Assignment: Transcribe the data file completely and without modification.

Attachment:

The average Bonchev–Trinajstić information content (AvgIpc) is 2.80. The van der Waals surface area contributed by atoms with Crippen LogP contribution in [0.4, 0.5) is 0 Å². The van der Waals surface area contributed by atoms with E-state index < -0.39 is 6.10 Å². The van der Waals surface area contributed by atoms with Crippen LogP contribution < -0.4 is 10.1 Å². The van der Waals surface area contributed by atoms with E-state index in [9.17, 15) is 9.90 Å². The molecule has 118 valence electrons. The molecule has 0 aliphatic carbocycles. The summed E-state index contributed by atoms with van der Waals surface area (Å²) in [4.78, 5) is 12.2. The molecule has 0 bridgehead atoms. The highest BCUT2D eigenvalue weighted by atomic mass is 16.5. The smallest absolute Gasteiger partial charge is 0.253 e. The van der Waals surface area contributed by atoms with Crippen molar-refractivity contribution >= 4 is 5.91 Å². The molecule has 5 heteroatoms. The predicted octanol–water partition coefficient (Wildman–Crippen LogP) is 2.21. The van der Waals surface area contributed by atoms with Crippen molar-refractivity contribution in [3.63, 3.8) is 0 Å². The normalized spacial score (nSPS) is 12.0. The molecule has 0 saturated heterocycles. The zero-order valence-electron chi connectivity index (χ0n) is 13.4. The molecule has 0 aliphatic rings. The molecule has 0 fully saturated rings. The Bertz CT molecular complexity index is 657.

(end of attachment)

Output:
The average Bonchev–Trinajstić information content (AvgIpc) is 2.80. The van der Waals surface area contributed by atoms with Crippen LogP contribution in [0.4, 0.5) is 0 Å². The van der Waals surface area contributed by atoms with E-state index < -0.39 is 6.10 Å². The van der Waals surface area contributed by atoms with Crippen LogP contribution < -0.4 is 10.1 Å². The van der Waals surface area contributed by atoms with E-state index in [9.17, 15) is 9.90 Å². The molecule has 118 valence electrons. The molecule has 0 aliphatic carbocycles. The summed E-state index contributed by atoms with van der Waals surface area (Å²) in [4.78, 5) is 12.2. The molecule has 0 bridgehead atoms. The highest BCUT2D eigenvalue weighted by atomic mass is 16.5. The smallest absolute Gasteiger partial charge is 0.253 e. The van der Waals surface area contributed by atoms with Crippen molar-refractivity contribution >= 4 is 5.91 Å². The molecule has 5 heteroatoms. The predicted octanol–water partition coefficient (Wildman–Crippen LogP) is 2.21. The van der Waals surface area contributed by atoms with Crippen molar-refractivity contribution in [3.63, 3.8) is 0 Å². The normalized spacial score (nSPS) is 12.0. The molecule has 0 saturated heterocycles. The zero-order valence-electron chi connectivity index (χ0n) is 13.4. The molecule has 0 aliphatic rings. The molecule has 0 fully saturated rings. The Bertz CT molecular complexity index is 657.